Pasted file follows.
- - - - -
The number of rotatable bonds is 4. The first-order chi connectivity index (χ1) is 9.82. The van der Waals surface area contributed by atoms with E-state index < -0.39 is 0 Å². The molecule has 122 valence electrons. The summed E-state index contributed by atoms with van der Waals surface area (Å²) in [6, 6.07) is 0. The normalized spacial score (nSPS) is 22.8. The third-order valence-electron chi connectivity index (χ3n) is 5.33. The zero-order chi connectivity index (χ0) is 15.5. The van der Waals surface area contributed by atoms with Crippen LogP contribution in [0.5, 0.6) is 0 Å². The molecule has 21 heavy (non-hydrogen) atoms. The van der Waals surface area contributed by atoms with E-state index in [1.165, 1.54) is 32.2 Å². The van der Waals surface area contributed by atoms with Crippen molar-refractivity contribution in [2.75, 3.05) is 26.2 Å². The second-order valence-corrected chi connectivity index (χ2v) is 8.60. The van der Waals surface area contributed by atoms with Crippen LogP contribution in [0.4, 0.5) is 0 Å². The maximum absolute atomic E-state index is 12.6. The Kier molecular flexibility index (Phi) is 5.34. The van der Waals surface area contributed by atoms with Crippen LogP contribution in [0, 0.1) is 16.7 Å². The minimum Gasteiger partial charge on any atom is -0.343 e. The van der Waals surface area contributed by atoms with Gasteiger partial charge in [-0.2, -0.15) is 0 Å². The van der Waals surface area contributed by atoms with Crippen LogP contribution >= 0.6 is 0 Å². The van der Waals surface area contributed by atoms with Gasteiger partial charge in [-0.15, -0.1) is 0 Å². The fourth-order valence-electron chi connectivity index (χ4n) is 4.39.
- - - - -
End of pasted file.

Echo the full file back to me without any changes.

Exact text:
The number of rotatable bonds is 4. The first-order chi connectivity index (χ1) is 9.82. The van der Waals surface area contributed by atoms with E-state index < -0.39 is 0 Å². The molecule has 122 valence electrons. The summed E-state index contributed by atoms with van der Waals surface area (Å²) in [6, 6.07) is 0. The normalized spacial score (nSPS) is 22.8. The third-order valence-electron chi connectivity index (χ3n) is 5.33. The zero-order chi connectivity index (χ0) is 15.5. The van der Waals surface area contributed by atoms with Crippen LogP contribution in [0.5, 0.6) is 0 Å². The molecule has 21 heavy (non-hydrogen) atoms. The van der Waals surface area contributed by atoms with E-state index in [1.165, 1.54) is 32.2 Å². The van der Waals surface area contributed by atoms with Crippen molar-refractivity contribution in [2.75, 3.05) is 26.2 Å². The second-order valence-corrected chi connectivity index (χ2v) is 8.60. The van der Waals surface area contributed by atoms with Crippen LogP contribution in [0.4, 0.5) is 0 Å². The maximum absolute atomic E-state index is 12.6. The Kier molecular flexibility index (Phi) is 5.34. The van der Waals surface area contributed by atoms with Crippen LogP contribution in [0, 0.1) is 16.7 Å². The minimum Gasteiger partial charge on any atom is -0.343 e. The van der Waals surface area contributed by atoms with Gasteiger partial charge in [-0.2, -0.15) is 0 Å². The van der Waals surface area contributed by atoms with Crippen LogP contribution >= 0.6 is 0 Å². The van der Waals surface area contributed by atoms with Gasteiger partial charge in [-0.15, -0.1) is 0 Å². The fourth-order valence-electron chi connectivity index (χ4n) is 4.39.